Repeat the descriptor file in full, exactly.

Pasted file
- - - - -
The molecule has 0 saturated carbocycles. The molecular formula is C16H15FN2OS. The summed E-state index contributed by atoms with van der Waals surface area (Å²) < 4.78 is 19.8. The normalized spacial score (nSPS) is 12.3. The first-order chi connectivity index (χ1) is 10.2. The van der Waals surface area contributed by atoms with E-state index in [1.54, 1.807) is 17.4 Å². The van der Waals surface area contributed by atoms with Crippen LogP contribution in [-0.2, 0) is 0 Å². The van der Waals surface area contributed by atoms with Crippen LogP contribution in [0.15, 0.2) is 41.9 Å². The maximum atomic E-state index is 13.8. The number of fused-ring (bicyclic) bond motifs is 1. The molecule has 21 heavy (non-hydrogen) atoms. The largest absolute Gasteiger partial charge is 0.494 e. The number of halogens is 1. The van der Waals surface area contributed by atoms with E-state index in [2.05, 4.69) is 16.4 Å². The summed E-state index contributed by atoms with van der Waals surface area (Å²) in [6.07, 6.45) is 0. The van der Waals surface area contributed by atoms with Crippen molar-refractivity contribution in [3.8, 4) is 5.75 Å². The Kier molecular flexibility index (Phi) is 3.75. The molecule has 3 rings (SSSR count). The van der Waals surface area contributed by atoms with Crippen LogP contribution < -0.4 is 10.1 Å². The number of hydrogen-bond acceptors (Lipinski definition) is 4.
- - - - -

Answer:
The molecule has 0 saturated carbocycles. The molecular formula is C16H15FN2OS. The summed E-state index contributed by atoms with van der Waals surface area (Å²) < 4.78 is 19.8. The normalized spacial score (nSPS) is 12.3. The first-order chi connectivity index (χ1) is 10.2. The van der Waals surface area contributed by atoms with E-state index in [1.54, 1.807) is 17.4 Å². The van der Waals surface area contributed by atoms with Crippen LogP contribution in [-0.2, 0) is 0 Å². The van der Waals surface area contributed by atoms with Crippen LogP contribution in [0.15, 0.2) is 41.9 Å². The maximum atomic E-state index is 13.8. The number of fused-ring (bicyclic) bond motifs is 1. The molecule has 21 heavy (non-hydrogen) atoms. The largest absolute Gasteiger partial charge is 0.494 e. The number of halogens is 1. The van der Waals surface area contributed by atoms with E-state index in [2.05, 4.69) is 16.4 Å². The summed E-state index contributed by atoms with van der Waals surface area (Å²) in [6.07, 6.45) is 0. The van der Waals surface area contributed by atoms with Crippen molar-refractivity contribution in [3.8, 4) is 5.75 Å². The Kier molecular flexibility index (Phi) is 3.75. The molecule has 3 rings (SSSR count). The van der Waals surface area contributed by atoms with Crippen LogP contribution < -0.4 is 10.1 Å². The number of hydrogen-bond acceptors (Lipinski definition) is 4.